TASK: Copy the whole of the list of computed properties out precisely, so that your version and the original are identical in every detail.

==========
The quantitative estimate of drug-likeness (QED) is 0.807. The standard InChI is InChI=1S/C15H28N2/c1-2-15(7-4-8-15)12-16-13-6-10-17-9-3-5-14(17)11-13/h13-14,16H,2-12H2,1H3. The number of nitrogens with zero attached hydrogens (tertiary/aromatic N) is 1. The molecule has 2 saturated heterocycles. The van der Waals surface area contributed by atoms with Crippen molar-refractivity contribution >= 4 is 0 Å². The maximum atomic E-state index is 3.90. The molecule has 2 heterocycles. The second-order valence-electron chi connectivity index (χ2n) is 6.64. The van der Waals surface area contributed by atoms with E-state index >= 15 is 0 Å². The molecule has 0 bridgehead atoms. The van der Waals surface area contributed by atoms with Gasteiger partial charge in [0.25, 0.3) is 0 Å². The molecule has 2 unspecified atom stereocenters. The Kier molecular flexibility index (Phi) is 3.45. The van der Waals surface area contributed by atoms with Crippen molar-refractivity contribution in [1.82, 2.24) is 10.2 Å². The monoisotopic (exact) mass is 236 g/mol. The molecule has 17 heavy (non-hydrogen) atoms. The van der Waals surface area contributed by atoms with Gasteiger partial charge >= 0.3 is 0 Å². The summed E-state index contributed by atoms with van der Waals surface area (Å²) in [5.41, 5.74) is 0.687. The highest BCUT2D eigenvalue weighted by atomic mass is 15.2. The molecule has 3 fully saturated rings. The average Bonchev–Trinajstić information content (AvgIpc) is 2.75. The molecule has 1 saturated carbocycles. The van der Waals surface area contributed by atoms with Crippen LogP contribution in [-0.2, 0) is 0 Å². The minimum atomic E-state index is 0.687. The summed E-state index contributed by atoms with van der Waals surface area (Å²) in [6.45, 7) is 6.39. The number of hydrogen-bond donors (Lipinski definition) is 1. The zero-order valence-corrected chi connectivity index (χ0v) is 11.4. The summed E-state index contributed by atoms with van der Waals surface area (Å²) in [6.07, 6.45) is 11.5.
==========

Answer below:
The quantitative estimate of drug-likeness (QED) is 0.807. The standard InChI is InChI=1S/C15H28N2/c1-2-15(7-4-8-15)12-16-13-6-10-17-9-3-5-14(17)11-13/h13-14,16H,2-12H2,1H3. The number of nitrogens with zero attached hydrogens (tertiary/aromatic N) is 1. The molecule has 2 saturated heterocycles. The van der Waals surface area contributed by atoms with Crippen molar-refractivity contribution >= 4 is 0 Å². The maximum atomic E-state index is 3.90. The molecule has 2 heterocycles. The second-order valence-electron chi connectivity index (χ2n) is 6.64. The van der Waals surface area contributed by atoms with E-state index >= 15 is 0 Å². The molecule has 0 bridgehead atoms. The van der Waals surface area contributed by atoms with Gasteiger partial charge in [0.25, 0.3) is 0 Å². The molecule has 2 unspecified atom stereocenters. The Kier molecular flexibility index (Phi) is 3.45. The van der Waals surface area contributed by atoms with Crippen molar-refractivity contribution in [1.82, 2.24) is 10.2 Å². The monoisotopic (exact) mass is 236 g/mol. The molecule has 17 heavy (non-hydrogen) atoms. The van der Waals surface area contributed by atoms with Gasteiger partial charge >= 0.3 is 0 Å². The summed E-state index contributed by atoms with van der Waals surface area (Å²) in [5.41, 5.74) is 0.687. The highest BCUT2D eigenvalue weighted by atomic mass is 15.2. The molecule has 3 fully saturated rings. The average Bonchev–Trinajstić information content (AvgIpc) is 2.75. The molecule has 1 saturated carbocycles. The van der Waals surface area contributed by atoms with Crippen LogP contribution in [-0.2, 0) is 0 Å². The minimum atomic E-state index is 0.687. The summed E-state index contributed by atoms with van der Waals surface area (Å²) in [6.45, 7) is 6.39. The number of hydrogen-bond donors (Lipinski definition) is 1. The zero-order valence-corrected chi connectivity index (χ0v) is 11.4. The summed E-state index contributed by atoms with van der Waals surface area (Å²) in [6.07, 6.45) is 11.5.